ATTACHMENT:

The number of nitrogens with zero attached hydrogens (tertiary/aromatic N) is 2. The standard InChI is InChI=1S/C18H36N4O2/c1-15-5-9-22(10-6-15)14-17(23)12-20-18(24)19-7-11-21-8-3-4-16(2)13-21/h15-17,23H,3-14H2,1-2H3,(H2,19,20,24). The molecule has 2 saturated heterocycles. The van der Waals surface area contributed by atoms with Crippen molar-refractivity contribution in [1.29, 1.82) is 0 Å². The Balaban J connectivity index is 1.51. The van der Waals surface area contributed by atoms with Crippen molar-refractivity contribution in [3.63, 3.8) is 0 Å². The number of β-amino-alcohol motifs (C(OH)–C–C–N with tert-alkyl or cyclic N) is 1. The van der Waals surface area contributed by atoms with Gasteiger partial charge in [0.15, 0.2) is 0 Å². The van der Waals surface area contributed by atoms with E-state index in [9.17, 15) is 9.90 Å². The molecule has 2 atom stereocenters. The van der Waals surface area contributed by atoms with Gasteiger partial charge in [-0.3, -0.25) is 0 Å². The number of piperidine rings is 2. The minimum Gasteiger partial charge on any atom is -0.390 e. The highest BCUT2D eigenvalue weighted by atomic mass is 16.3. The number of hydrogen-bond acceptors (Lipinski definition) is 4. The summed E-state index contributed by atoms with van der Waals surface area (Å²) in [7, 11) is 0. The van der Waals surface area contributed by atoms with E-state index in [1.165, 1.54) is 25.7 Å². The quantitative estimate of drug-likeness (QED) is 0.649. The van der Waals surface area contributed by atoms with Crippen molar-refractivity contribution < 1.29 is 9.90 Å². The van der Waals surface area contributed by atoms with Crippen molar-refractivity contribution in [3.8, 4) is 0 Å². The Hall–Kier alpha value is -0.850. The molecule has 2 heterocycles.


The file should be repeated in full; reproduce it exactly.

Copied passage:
The number of nitrogens with zero attached hydrogens (tertiary/aromatic N) is 2. The standard InChI is InChI=1S/C18H36N4O2/c1-15-5-9-22(10-6-15)14-17(23)12-20-18(24)19-7-11-21-8-3-4-16(2)13-21/h15-17,23H,3-14H2,1-2H3,(H2,19,20,24). The molecule has 2 saturated heterocycles. The van der Waals surface area contributed by atoms with Crippen molar-refractivity contribution in [1.29, 1.82) is 0 Å². The Balaban J connectivity index is 1.51. The van der Waals surface area contributed by atoms with Crippen molar-refractivity contribution in [3.63, 3.8) is 0 Å². The number of β-amino-alcohol motifs (C(OH)–C–C–N with tert-alkyl or cyclic N) is 1. The van der Waals surface area contributed by atoms with Gasteiger partial charge in [0.15, 0.2) is 0 Å². The van der Waals surface area contributed by atoms with E-state index in [9.17, 15) is 9.90 Å². The molecule has 2 atom stereocenters. The van der Waals surface area contributed by atoms with Gasteiger partial charge in [-0.3, -0.25) is 0 Å². The number of piperidine rings is 2. The minimum Gasteiger partial charge on any atom is -0.390 e. The highest BCUT2D eigenvalue weighted by atomic mass is 16.3. The number of hydrogen-bond acceptors (Lipinski definition) is 4. The summed E-state index contributed by atoms with van der Waals surface area (Å²) in [7, 11) is 0. The van der Waals surface area contributed by atoms with E-state index in [1.165, 1.54) is 25.7 Å². The quantitative estimate of drug-likeness (QED) is 0.649. The van der Waals surface area contributed by atoms with Crippen molar-refractivity contribution < 1.29 is 9.90 Å². The van der Waals surface area contributed by atoms with Crippen molar-refractivity contribution in [3.8, 4) is 0 Å². The Hall–Kier alpha value is -0.850. The molecule has 2 heterocycles.